1. Differences Between an Addendum and an Amendment
2. In Real Estate
3. Things to Consider

A contract addendum definition is an attachment to the initial contract, spelling out any modifications or changes.

Within the scope of the construction industry, an addendum may contain supplemental information, such as drawings or diagrams, which further identify the specifics of the job for which the contract exists. Regardless of the industry, it is customary that the addendum, just as with the original contract, obtain the signatures of all relevant parties for it be effectual.

Differences Between an Addendum and an Amendment

Despite their similarities and the terms often being used interchangeably, there are a few key differences between an addendum and an amendment.

  • If the work (contract) was considered complete, and an addendum was added sometime later, then it is considered an amendment. The most regularly cited example is, of course, the United States Constitution. When drafted in the 1700s, it was viewed as a finalized document. It was not until years later that amendments were added, covering an array of issues, such as voting rights for women, marriage rights for same-sex couples, and desegregation.
  • Meanwhile, addendums are considered as such, when attached to a work (or contract) that is still in process. An example of this could be actors working on a successful Broadway play that the producers have decided to extend; the actors may sign addendums to their original contracts, keeping them with the production beyond what had been the original closing date.

In Real Estate

One often sees contract addendums in the world of real estate. Reasons why a contract addendum may be used include:

  • Modification of an original lease or rental agreement. For example, if you initially rent your apartment on your own, but later decide to have a roommate, your landlord may have all of you sign an addendum, stipulating any changes from the original rental agreement, such as an increase in rent.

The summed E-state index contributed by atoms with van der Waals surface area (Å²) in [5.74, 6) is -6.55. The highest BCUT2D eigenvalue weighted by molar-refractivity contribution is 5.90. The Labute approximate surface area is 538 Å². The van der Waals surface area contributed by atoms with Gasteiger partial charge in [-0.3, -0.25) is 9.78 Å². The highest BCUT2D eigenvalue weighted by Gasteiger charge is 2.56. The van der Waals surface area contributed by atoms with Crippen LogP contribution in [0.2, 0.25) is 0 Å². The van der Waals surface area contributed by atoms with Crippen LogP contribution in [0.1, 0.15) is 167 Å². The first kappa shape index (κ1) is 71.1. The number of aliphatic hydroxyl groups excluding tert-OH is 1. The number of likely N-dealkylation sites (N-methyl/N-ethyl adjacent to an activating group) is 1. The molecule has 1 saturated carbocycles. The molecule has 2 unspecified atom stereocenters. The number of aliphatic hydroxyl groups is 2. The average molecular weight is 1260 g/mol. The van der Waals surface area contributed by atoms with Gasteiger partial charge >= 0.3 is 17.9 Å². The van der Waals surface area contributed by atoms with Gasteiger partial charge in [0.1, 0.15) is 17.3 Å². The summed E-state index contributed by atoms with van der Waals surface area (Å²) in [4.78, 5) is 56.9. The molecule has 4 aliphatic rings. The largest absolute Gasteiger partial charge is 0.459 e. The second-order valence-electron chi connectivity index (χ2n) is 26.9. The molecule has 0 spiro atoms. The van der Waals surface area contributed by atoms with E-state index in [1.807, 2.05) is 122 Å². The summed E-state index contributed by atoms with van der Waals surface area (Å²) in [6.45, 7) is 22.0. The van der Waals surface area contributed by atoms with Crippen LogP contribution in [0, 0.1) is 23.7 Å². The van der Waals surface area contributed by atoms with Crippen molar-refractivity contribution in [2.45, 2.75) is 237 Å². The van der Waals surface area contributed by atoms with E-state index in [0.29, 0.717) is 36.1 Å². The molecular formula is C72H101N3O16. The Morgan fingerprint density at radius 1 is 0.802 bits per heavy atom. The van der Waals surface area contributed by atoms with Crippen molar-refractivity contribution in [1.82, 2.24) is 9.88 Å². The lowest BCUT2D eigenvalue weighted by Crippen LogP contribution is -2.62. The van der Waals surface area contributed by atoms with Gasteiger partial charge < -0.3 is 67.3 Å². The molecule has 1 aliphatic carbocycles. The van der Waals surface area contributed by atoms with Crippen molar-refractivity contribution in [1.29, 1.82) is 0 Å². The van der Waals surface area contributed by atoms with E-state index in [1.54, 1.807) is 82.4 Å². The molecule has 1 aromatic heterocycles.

• A Purchase and Sale Agreement may be used in the purchase of a home or piece of property. Such an addendum is used if there are changes to be made after drafting the original contract. For example, perhaps the potential home buyers wish the sellers to remove the swing set in the backyard, or perhaps the sellers are no longer including the chandelier in the dining room as part of the sale of the home.
  • An addendum may also spell out various, “what if” scenarios. For example, the addendum will provide information regarding the seller's rights, should the prospective buyer not be able to obtain adequate financing by a certain date, or what the buyer's rights are if, after a home inspection, there are issues or problems found.

Addendums are frequently used in construction contracts, as they allow for changes to the initial contract without having to completely rewrite the document. For example, a contractor may add an addendum to a contract, upon breaking ground on a new development site, only to find that the ground is quite wet. This may require additional work to be done by the contractor to ensure that the foundation can be properly laid, so an addendum is added to the contract.

Things to Consider

When creating an addendum to your contract, there are a number of things you will want to keep in mind, to ensure that it is enforceable, down the road.

  • All parties must agree to the terms of the addendum. This is one of the reasons as to why, much as with the initial contract, addendums must be signed by all relevant parties. If all parties do not agree and do not sign accordingly, then an addendum may not be able to be enforced.
  • Discuss, in advance, anything to be included in the addendum. This will include all involved parties to ensure that everyone is in full agreement and understanding before new documents are created.
  • What additional exchanges or promises will be made? This is customary in addendums, as often, the reasons they are needed may require additional work, which may result in additional payment. For example, to use the aforementioned situation of the contractor who needs to do additional work before laying the foundation of a new building, time equals money; what is the financial promise that the developer or property owner is going to offer for this additional work?

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